As our network of distributors around the world continues to grow, so does our insight in to the key projects requiring protection against the dangers of Lithium-ion battery fires.
We aim to make our blog posts relevant to what is happening in our market space to give our partners and customers an insight to where the action is really starting to heat up.
In this post we are focusing on developments in the e-vehicle charging technology sector and what that could mean when things go wrong. Rapid charging points are already being rolled out by the larger Petroleum brands service stations with a lot of such locations not having any prolonged distractions to offer motorists to occupy themselves while their vehicle charges.
Rapid charging technology is key to continuing to attract the e-motorist who may be running low on charge, with this amount of high voltage energy transfer it is essential that the correct safety provisions are in place which is where our AVD Fire products fit including the 25 and 50 Litre trolley units which offer the best hope to contain fire outbreaks from a reasonable distance until the emergency services arrive. This is a unique opportunity for our partners to position themselves as having access to the correct products to help meet these challenges.
Each charger type has an associated set of connectors which are designed for low- or high-power use, and for either AC or DC charging. The following sections offer a detailed description of the three main charge point types and the different connectors available.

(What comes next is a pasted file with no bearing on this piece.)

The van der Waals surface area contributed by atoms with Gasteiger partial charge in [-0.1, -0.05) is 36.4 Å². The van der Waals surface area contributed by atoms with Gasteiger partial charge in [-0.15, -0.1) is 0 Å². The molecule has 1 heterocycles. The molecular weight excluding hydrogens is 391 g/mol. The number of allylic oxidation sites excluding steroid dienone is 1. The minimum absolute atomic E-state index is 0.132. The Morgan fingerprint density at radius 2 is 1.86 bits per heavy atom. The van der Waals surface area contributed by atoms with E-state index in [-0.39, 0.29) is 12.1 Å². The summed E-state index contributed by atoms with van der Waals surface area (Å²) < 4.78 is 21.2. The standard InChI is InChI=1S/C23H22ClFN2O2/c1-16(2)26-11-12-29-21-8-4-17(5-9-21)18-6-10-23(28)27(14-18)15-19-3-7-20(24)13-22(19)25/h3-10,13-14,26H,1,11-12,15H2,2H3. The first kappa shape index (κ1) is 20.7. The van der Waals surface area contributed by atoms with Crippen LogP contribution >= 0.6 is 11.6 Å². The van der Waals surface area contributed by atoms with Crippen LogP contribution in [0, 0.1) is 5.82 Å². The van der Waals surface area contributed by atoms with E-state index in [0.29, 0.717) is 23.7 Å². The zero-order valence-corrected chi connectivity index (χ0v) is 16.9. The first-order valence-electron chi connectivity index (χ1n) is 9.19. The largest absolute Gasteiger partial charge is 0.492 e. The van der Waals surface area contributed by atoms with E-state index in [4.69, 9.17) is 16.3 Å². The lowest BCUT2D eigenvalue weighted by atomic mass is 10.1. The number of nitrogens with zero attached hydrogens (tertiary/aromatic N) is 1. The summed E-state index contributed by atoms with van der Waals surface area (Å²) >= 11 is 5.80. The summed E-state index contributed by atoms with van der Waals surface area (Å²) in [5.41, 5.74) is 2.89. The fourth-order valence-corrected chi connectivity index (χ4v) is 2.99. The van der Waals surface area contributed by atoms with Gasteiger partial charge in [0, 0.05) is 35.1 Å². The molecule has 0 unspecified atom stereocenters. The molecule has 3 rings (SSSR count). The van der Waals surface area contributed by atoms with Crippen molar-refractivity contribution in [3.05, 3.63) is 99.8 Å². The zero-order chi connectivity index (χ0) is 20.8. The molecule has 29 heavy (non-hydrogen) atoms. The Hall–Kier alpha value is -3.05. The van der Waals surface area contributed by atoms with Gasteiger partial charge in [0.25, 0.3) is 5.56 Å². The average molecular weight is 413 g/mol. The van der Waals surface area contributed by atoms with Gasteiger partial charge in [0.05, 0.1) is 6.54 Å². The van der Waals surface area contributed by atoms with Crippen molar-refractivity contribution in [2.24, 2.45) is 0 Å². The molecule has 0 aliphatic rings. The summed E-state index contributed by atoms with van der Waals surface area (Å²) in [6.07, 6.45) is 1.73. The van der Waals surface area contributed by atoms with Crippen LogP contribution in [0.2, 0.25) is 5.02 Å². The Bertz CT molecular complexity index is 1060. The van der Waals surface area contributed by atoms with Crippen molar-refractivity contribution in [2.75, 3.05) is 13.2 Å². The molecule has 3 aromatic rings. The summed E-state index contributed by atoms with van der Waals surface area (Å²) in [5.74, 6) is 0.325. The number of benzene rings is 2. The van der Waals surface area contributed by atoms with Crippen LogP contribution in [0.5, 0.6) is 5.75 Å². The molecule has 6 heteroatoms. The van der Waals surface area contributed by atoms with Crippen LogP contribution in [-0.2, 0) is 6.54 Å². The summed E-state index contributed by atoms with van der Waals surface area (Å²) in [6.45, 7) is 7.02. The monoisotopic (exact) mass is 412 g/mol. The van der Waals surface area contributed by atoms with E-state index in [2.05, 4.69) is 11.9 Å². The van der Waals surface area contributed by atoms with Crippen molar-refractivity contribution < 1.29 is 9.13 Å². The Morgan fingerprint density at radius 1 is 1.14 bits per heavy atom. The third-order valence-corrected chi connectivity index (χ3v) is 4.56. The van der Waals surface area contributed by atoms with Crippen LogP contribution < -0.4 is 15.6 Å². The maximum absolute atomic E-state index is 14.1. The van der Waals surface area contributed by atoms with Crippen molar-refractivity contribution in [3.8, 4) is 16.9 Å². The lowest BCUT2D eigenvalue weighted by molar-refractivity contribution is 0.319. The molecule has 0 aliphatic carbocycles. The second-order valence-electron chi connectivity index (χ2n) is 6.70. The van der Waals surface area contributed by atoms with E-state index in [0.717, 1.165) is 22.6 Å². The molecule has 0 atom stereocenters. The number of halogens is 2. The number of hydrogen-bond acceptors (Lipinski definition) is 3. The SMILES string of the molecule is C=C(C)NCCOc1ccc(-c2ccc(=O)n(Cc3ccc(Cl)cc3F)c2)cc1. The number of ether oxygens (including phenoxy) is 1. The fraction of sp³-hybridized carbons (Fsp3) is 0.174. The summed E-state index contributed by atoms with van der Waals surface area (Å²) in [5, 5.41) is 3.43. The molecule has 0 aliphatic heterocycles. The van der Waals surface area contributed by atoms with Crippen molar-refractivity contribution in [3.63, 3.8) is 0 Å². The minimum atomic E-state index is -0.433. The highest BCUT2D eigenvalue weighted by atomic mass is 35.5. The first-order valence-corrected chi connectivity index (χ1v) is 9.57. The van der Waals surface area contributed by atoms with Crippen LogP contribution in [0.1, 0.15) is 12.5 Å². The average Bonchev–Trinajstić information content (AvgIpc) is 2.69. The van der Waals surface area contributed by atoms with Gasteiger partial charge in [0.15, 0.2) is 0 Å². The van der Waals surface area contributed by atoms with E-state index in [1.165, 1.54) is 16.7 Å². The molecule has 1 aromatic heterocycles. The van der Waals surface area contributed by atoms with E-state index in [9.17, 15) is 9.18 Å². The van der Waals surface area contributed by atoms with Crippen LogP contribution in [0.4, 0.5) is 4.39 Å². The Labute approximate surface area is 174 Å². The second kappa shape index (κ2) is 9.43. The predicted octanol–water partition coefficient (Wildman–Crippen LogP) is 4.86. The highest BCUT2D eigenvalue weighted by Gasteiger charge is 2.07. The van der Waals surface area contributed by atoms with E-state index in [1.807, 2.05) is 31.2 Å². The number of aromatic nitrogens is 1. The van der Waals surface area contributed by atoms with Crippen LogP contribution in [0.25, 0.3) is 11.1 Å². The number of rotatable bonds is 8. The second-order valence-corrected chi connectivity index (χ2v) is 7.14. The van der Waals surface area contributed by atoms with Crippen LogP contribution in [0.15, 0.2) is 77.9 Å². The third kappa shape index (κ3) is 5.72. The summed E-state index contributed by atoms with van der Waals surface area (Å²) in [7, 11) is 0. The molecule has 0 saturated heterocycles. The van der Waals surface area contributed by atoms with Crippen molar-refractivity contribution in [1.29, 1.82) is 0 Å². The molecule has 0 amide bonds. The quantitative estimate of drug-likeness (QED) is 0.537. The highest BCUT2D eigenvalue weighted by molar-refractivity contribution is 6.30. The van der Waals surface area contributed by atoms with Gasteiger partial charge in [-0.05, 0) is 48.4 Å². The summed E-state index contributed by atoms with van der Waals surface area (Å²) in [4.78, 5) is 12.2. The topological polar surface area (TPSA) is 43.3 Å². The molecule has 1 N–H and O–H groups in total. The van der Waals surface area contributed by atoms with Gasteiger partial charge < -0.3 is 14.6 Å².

50 kW DC charging on one of two connector types
43 kW AC charging on one connector type
100+ kW DC ultra-rapid charging on one of two connector types
All rapid units have tethered cables
Charging times vary on unit speed and the vehicle, but a 7 kW charger will recharge a compatible EV with a 40 kWh battery in 4-6 hours, and a 22 kW charger in 1-2 hours. Fast chargers tend to be found at destinations such as car parks, supermarkets, or leisure centres, where you are likely be parked at for an hour or more.
The majority of fast chargers are 7 kW and untethered, though some home and workplace based units have cables attached.
Should a cable be tethered to the device, only models compatible with that connector type will be able to use it; e.g. a Type 1 tethered cable could be used by a first-generation Nissan Leaf, but not a second-generation Leaf, which has a Type 2 inlet. Untethered units are therefore more flexible and can be used by any EV with the correct cable.
Charging rates when using a fast charger will depend on the car’s on-board charger, with not all models able to accept 7 kW or more.
These models can still be plugged in to the charge point, but will only draw the maximum power accepted by the on-board charger. For example, a Nissan Leaf with a 3.3 kW on-board charger will only draw a maximum of 3.3 kW, even if the fast charge point is 7 kW or 22 kW.
Tesla’s ‘destination’ chargers provide 11 kW or 22 kW of power but, like the Supercharger network, are intended only or use by Tesla models. Tesla does provide some standard Type 2 chargers at many of its destination locations, and these are compatible with any plug-in model using the compatible connector.
Home charging systems are now also starting to keep up with the pace of faster charging capabilities and with governments green grants available in many parts of the world the take up in e-vehicles has never been higher opening up the home user market for battery fire protection is a natural evolution for our industry.
If there is anyone in any doubt about the ferocity and dangers of an e-vehicle fire under charge the following link will certainly be an eye opener.
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